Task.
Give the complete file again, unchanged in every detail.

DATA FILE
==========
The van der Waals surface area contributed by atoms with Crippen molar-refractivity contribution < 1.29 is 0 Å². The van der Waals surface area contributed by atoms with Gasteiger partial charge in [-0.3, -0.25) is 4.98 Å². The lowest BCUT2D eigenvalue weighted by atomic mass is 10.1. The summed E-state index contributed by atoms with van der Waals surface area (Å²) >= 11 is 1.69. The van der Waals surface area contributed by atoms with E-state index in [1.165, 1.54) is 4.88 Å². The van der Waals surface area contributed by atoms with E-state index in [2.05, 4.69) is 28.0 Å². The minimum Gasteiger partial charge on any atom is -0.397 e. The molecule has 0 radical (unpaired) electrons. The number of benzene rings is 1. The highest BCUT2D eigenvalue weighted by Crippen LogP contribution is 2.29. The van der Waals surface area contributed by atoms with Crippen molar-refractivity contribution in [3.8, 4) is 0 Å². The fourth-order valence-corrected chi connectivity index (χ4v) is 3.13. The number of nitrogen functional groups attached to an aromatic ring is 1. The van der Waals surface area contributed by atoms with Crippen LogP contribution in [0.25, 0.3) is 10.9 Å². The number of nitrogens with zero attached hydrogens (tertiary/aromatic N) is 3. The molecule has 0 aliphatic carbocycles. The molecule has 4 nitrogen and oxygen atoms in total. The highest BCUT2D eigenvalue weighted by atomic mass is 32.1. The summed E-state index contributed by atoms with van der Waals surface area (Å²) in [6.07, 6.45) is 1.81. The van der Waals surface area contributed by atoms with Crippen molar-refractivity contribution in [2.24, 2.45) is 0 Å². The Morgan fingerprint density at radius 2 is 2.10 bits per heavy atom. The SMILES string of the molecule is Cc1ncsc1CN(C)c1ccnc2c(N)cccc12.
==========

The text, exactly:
The van der Waals surface area contributed by atoms with Crippen molar-refractivity contribution < 1.29 is 0 Å². The van der Waals surface area contributed by atoms with Gasteiger partial charge in [-0.3, -0.25) is 4.98 Å². The lowest BCUT2D eigenvalue weighted by atomic mass is 10.1. The summed E-state index contributed by atoms with van der Waals surface area (Å²) >= 11 is 1.69. The van der Waals surface area contributed by atoms with E-state index in [1.165, 1.54) is 4.88 Å². The van der Waals surface area contributed by atoms with E-state index in [2.05, 4.69) is 28.0 Å². The minimum Gasteiger partial charge on any atom is -0.397 e. The molecule has 0 radical (unpaired) electrons. The number of benzene rings is 1. The highest BCUT2D eigenvalue weighted by Crippen LogP contribution is 2.29. The van der Waals surface area contributed by atoms with Crippen molar-refractivity contribution in [3.8, 4) is 0 Å². The fourth-order valence-corrected chi connectivity index (χ4v) is 3.13. The number of nitrogen functional groups attached to an aromatic ring is 1. The van der Waals surface area contributed by atoms with Crippen LogP contribution in [0.25, 0.3) is 10.9 Å². The number of nitrogens with zero attached hydrogens (tertiary/aromatic N) is 3. The molecule has 0 aliphatic carbocycles. The molecule has 4 nitrogen and oxygen atoms in total. The highest BCUT2D eigenvalue weighted by atomic mass is 32.1. The summed E-state index contributed by atoms with van der Waals surface area (Å²) in [6.07, 6.45) is 1.81. The van der Waals surface area contributed by atoms with Crippen molar-refractivity contribution in [2.24, 2.45) is 0 Å². The Morgan fingerprint density at radius 2 is 2.10 bits per heavy atom. The SMILES string of the molecule is Cc1ncsc1CN(C)c1ccnc2c(N)cccc12.